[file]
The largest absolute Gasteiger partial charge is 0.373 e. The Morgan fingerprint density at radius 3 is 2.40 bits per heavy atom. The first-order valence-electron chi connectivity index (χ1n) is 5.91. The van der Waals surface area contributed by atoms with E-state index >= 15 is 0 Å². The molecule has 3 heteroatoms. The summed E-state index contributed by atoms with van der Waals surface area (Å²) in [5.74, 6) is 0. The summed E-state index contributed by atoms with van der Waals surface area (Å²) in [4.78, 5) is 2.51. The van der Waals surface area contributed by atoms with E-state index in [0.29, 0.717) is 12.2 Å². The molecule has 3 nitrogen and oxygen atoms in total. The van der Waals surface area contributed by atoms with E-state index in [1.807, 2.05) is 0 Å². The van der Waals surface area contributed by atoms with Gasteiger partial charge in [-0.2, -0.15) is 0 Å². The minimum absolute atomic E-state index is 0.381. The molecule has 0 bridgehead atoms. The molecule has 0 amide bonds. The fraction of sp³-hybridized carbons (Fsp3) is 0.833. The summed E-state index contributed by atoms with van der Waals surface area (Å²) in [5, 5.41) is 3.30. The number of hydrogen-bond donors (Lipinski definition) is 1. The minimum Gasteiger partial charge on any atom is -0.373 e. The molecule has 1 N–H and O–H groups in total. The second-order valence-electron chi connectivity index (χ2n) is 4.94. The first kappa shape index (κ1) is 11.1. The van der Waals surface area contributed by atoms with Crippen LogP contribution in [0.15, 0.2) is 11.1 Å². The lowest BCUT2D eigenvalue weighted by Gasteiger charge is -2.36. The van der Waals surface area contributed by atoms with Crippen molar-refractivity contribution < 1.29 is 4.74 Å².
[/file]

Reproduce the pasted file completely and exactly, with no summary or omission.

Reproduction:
The largest absolute Gasteiger partial charge is 0.373 e. The Morgan fingerprint density at radius 3 is 2.40 bits per heavy atom. The first-order valence-electron chi connectivity index (χ1n) is 5.91. The van der Waals surface area contributed by atoms with E-state index >= 15 is 0 Å². The molecule has 3 heteroatoms. The summed E-state index contributed by atoms with van der Waals surface area (Å²) in [5.74, 6) is 0. The summed E-state index contributed by atoms with van der Waals surface area (Å²) in [4.78, 5) is 2.51. The van der Waals surface area contributed by atoms with E-state index in [0.29, 0.717) is 12.2 Å². The molecule has 3 nitrogen and oxygen atoms in total. The van der Waals surface area contributed by atoms with E-state index in [1.807, 2.05) is 0 Å². The van der Waals surface area contributed by atoms with Gasteiger partial charge in [-0.2, -0.15) is 0 Å². The minimum absolute atomic E-state index is 0.381. The molecule has 0 bridgehead atoms. The molecule has 0 amide bonds. The fraction of sp³-hybridized carbons (Fsp3) is 0.833. The summed E-state index contributed by atoms with van der Waals surface area (Å²) in [5, 5.41) is 3.30. The number of hydrogen-bond donors (Lipinski definition) is 1. The minimum Gasteiger partial charge on any atom is -0.373 e. The molecule has 1 N–H and O–H groups in total. The second-order valence-electron chi connectivity index (χ2n) is 4.94. The first kappa shape index (κ1) is 11.1. The van der Waals surface area contributed by atoms with Crippen LogP contribution in [0.15, 0.2) is 11.1 Å². The lowest BCUT2D eigenvalue weighted by Gasteiger charge is -2.36. The van der Waals surface area contributed by atoms with Crippen molar-refractivity contribution < 1.29 is 4.74 Å².